Choosing a sampling element (eg, a person, a social setting) on the basis of its likely contribution to a (grounded) theory emerging during the course of a study.
- An explanatory framework, containing a series of statements, that helps us understand why (something exists or functions in a certain manner).
- Theories suggest patterns, connections, and relationships that may be confirmed by new research.
A term adapted by the anthropologist Clifford Geertz to convey the essence of his semiotic approach to ethnography, based on intensive observation of social life from which interpretations of cultural signs can be generated, as for example in the many layered meanings of a Balinese cock fight.
- A very vague term used to describe those regions of the world in which levels of development, applying such measures as GDP, are significantly below those of the economically more advanced regions.
- The term is increasingly seen as an inadequate description of the prevailing world situation since it fails to describe a significant amount of internal differentiation and development.
TOPICALISING AN ACCOUNT
- Refers to an analytic approach to texts (such as an interview) in which the focus of interest is the world constructed in the text and the methodsmby which the text achieves this.
- This involves bracketing the truth claims of the text, refusing (at least temporarily) to treat it as a resource for discovering truths about some reality outside the text.
Violations against an individual.
Describes regularities in behaviour, especially with reference to an individual's personality.
This perspective sees an individual and an environment as integral aspects of a unitary system of change.
- Is a term coined by Fernando Ortiz in the 1940s to describe the phenomenon of merging and converging of different cultures.
- It argues that the natural tendency of people is to resolve conflicts over time, rather than aggravating them.
- Global communication and transportation technology nowadays replaces the ancient tendency of cultures drifting or remaining apart by bringing cultures more into interaction.
- The term "Ethnoconvergence" is sometimes used in cases where tranculturation affects ethnic issues.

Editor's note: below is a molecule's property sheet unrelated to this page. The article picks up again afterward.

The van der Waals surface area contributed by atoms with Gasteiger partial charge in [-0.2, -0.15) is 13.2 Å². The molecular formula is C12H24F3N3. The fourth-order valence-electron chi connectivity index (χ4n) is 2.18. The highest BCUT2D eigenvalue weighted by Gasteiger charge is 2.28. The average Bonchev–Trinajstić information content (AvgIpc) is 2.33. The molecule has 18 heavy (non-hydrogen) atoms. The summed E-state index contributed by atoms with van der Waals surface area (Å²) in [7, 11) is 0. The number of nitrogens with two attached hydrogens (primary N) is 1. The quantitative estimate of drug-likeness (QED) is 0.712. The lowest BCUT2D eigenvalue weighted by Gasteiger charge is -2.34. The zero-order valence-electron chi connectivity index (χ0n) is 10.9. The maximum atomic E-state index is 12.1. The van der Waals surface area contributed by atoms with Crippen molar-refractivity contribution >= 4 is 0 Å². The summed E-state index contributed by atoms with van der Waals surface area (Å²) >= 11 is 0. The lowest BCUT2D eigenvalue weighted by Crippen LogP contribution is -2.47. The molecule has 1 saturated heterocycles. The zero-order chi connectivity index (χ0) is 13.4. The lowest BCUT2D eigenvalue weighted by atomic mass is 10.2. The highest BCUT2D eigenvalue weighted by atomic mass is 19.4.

One of two variants of pastoralism. A part of the population moves seasonally with the herds while the other part remains in home villages.
Is the system of multiple ties and interactions linking people or organizations across the borders of nation-states and identified, for example, by flows of capital, images, information and people.
- A metaphor derived from surveying and navigation to indicate the convergence of two or more viewpoints on a single position or, in social research, truth.
- An exercise might, for example, involve seeing whether the results of a questionnaire are repeated in observational data.
- Associated with a realist approach and, largely, with early qualitative discussions of validity, triangulation is treated with scepticism by non-realists who reject the view that revelation of a single truth is the object of a research account.
- A type of social formation usually considered to arise from the development of agriculture.
- Tend to have a higher population density than bands and are also characterized by common descent or ancestry.
World area of geographic belt extending about 23 degrees north and south of the equator, between the Tropic of Cancer (north) and the Tropic of Capricorn (south).
Is one of the Hofstede dimensions, which he defines as "the extent to which the members of a culture feel threatened by uncertain or unknown situations." (Hofstede, 1991).